This article was first published in the Futuregrowth Power Debt Developmental & Social Impact Bi-annual Report as at 31 March 2021.
Hydropower is energy that comes from water, which is used to generate electricity. Modern hydro turbines can convert as much as 90% of the available energy into electricity, while the best alternative energy plants are only about 50% efficient. Unlike fossil fuel plants, hydropower plants operate without producing greenhouse gas emissions. Some renewable energies are dependent on daily or seasonal fluctuations, whereas hydropower provides consistent and generally predictable power generation, provided the flow of water is consistent.
Hydropower is one of various options within the renewable energy spectrum. It is the most predictable amongst renewable energy sources and, when designed and maintained according to specifications, boasts highly efficient systems and very low maintenance costs.
Kruisvallei hydroelectric generation project
The Futuregrowth Power Debt Fund was one of the first institutional investors in the REIPPPP. The Fund is invested in a diversity of renewable energy deals, with R8.1 billion in committed deals across 30 projects. The Fund’s recent investment in the Kruisvallei hydroelectric generation project is its first into this form of renewable energy.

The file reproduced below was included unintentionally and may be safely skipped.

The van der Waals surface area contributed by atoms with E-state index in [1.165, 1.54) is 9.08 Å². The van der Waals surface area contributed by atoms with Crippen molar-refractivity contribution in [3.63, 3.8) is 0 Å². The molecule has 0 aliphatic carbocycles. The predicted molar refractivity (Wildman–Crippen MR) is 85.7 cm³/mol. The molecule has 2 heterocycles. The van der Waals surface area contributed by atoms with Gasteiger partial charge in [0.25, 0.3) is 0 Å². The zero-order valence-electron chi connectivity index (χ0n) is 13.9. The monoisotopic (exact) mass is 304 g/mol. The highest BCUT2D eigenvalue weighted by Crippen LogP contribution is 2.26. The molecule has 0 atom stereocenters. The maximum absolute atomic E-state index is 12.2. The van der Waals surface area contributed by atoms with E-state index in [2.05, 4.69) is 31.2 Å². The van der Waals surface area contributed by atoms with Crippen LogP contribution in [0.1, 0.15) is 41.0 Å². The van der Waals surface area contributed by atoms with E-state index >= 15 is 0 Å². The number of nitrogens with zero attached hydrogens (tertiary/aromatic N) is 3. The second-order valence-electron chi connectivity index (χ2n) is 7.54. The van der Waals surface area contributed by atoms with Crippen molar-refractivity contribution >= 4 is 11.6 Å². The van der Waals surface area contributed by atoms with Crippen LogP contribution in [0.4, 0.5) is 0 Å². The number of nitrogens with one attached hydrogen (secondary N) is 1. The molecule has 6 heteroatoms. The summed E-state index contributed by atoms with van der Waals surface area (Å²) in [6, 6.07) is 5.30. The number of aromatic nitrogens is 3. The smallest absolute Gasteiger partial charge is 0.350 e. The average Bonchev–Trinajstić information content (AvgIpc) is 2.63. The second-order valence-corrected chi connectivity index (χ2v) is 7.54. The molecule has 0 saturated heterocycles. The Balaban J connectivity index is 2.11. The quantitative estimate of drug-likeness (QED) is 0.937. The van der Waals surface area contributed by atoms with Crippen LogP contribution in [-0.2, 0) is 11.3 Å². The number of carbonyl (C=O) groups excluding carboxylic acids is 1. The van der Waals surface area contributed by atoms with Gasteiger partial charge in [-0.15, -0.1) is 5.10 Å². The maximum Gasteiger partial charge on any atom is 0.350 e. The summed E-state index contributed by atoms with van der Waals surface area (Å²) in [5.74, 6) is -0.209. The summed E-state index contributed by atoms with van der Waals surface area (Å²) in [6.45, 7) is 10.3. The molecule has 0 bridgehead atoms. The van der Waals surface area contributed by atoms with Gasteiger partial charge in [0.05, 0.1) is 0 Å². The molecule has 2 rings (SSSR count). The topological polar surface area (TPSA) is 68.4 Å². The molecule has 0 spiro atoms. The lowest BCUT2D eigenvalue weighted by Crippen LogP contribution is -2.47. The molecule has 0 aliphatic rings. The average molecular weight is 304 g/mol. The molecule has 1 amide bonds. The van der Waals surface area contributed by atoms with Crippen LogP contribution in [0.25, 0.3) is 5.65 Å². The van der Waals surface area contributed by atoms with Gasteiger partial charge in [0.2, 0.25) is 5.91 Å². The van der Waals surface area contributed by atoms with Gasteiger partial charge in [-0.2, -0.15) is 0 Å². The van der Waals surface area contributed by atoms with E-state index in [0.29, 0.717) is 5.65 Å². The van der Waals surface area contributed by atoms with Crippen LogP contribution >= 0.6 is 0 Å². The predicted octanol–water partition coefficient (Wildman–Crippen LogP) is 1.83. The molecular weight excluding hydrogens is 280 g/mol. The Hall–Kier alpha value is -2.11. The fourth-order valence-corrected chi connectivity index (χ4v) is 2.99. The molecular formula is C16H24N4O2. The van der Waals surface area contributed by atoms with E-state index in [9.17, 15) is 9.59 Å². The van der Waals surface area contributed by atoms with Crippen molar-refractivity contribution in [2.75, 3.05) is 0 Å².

The Kruisvallei Hydro project is a run-of-river plant. Advantages of this type of hydro power include:
Day and night production: As the natural resource is a flow of water, it is able to generate electricity 24/7. The biggest risk to this is the necessary constant flow of water which obviously cannot be guaranteed in a natural river scenario. With Kruisvallei, however, this risk is largely mitigated as the plant is located along the Ash River whose water resource is from the Lesotho Highlands Water Scheme with guaranteed minimum flows for the duration of this scheme. The scheme itself supplies water from Lesotho to Gauteng via the Vaal River System.
Longer life: These plants are able to run for around 50 years with relative ease if maintained properly. Solar PV and wind generally run for up to 25 years prior to requiring a substantial overhaul.
Potential drawbacks can be:
- Cost: Hydro has a much higher cost per MW compared to Wind and Solar PV and thus commands a higher tariff. However, considering that hydro can generate power for much longer than wind and solar plants, the higher cost can be justified.
- Water scarcity: It is often difficult to forecast the long-term flow of water from a natural river. This is especially the case in the context of global warming and increasing water scarcity.
Overall, we believe that hydropower has a fitting place in a diversified local energy mix.
*Luzuko left Futuregrowth in May 2021.